In conclusion: Contreras, as you say, won't replace Pujols. It's closer than counting numbers or average suggest, but he's not a certain upgrade or fill-in for what Pujols provided.
    The gap must be covered by what ultimately will turn the Cardinals lineup from a good lineup to one of the best lineups and you're not going to like the answer. Brace yourself.
    Outfield production.
    Here they are again. Cue the Talking Heads. Same as it ever was.
    Have you heard if So Taguchi has ever been considered for a coaching position?
  • He is working his way toward being a manager in Japan. He's already a coach for the Orix team that has a working relationship with the Cardinals and recently won the championship. He is in line to be a manager there, and he's pursuing that.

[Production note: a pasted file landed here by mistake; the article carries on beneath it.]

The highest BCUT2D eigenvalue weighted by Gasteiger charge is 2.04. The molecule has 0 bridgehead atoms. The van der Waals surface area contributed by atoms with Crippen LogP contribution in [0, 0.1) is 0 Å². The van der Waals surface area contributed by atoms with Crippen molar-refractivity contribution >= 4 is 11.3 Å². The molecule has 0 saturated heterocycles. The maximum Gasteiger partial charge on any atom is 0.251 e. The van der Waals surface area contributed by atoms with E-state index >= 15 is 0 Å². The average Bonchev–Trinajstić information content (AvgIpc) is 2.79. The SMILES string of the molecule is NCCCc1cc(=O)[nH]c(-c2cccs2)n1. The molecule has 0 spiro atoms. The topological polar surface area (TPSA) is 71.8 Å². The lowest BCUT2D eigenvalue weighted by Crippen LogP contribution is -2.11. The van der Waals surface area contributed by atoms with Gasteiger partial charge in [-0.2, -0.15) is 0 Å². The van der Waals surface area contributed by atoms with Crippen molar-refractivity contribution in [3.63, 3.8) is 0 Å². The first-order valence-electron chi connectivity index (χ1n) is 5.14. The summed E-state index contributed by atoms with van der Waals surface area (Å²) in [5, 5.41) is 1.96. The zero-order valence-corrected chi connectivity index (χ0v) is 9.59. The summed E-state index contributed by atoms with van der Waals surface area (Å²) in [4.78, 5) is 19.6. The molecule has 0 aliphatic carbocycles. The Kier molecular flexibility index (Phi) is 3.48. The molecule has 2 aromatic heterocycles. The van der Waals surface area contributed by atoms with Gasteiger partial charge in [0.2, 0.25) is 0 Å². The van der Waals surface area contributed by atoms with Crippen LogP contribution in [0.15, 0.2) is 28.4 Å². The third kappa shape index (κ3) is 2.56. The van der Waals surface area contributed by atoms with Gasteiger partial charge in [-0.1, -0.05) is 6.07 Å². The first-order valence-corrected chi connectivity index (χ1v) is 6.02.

Isn’t the gaping hole now a veteran closer/late inning guy to add to Helsley?
    Giovanny Gallegos remains a Cardinal with a bright, new two-year contract.
    I’m not sure if this posted the first time so I’m sending it again. Who will pay the price when we are inevitably bounced from the playoffs in the first round? Just the fans again or will the front office finally be held accountable for trying to just win a horrible division?
    The media. Have you seen Twitter? Purchase stock in aspirin.
    Let me see if I can parse this question.
    Do you mean who will get fired? Is that what you're asking? Mozeliak is entering the final year of his contract. His brain trust recently got multi-year extensions from the Cardinals, and the ownership does not want them going anywhere unless it's for a promotion.